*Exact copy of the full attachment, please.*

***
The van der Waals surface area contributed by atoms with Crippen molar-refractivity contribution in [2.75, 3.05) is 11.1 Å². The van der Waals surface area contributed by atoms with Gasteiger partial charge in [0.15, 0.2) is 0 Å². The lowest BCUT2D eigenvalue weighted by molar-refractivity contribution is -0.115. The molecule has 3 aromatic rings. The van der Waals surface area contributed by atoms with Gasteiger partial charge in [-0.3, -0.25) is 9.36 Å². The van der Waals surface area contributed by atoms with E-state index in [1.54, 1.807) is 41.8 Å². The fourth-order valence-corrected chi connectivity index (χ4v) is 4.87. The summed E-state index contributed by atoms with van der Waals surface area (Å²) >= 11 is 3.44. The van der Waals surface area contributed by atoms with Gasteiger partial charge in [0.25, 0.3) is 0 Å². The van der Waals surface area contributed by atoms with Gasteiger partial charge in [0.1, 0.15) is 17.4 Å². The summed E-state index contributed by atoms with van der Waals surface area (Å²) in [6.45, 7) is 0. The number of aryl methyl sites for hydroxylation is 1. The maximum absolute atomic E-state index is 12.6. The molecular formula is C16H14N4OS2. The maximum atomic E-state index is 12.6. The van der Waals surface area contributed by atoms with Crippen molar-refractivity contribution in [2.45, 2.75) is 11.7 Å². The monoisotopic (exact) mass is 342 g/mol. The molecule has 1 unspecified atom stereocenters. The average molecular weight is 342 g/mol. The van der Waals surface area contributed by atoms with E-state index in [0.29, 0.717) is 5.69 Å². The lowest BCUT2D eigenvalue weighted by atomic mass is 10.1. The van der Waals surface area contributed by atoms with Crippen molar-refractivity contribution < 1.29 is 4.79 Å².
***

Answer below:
The van der Waals surface area contributed by atoms with Crippen molar-refractivity contribution in [2.75, 3.05) is 11.1 Å². The van der Waals surface area contributed by atoms with Gasteiger partial charge in [0.15, 0.2) is 0 Å². The lowest BCUT2D eigenvalue weighted by molar-refractivity contribution is -0.115. The molecule has 3 aromatic rings. The van der Waals surface area contributed by atoms with Gasteiger partial charge in [-0.3, -0.25) is 9.36 Å². The van der Waals surface area contributed by atoms with E-state index in [1.54, 1.807) is 41.8 Å². The fourth-order valence-corrected chi connectivity index (χ4v) is 4.87. The summed E-state index contributed by atoms with van der Waals surface area (Å²) >= 11 is 3.44. The van der Waals surface area contributed by atoms with Gasteiger partial charge in [0.25, 0.3) is 0 Å². The van der Waals surface area contributed by atoms with Gasteiger partial charge in [0.1, 0.15) is 17.4 Å². The summed E-state index contributed by atoms with van der Waals surface area (Å²) in [6.45, 7) is 0. The number of aryl methyl sites for hydroxylation is 1. The maximum absolute atomic E-state index is 12.6. The molecular formula is C16H14N4OS2. The maximum atomic E-state index is 12.6. The van der Waals surface area contributed by atoms with Crippen molar-refractivity contribution in [2.45, 2.75) is 11.7 Å². The monoisotopic (exact) mass is 342 g/mol. The molecule has 1 unspecified atom stereocenters. The average molecular weight is 342 g/mol. The van der Waals surface area contributed by atoms with E-state index in [0.29, 0.717) is 5.69 Å². The lowest BCUT2D eigenvalue weighted by atomic mass is 10.1. The van der Waals surface area contributed by atoms with Crippen molar-refractivity contribution < 1.29 is 4.79 Å².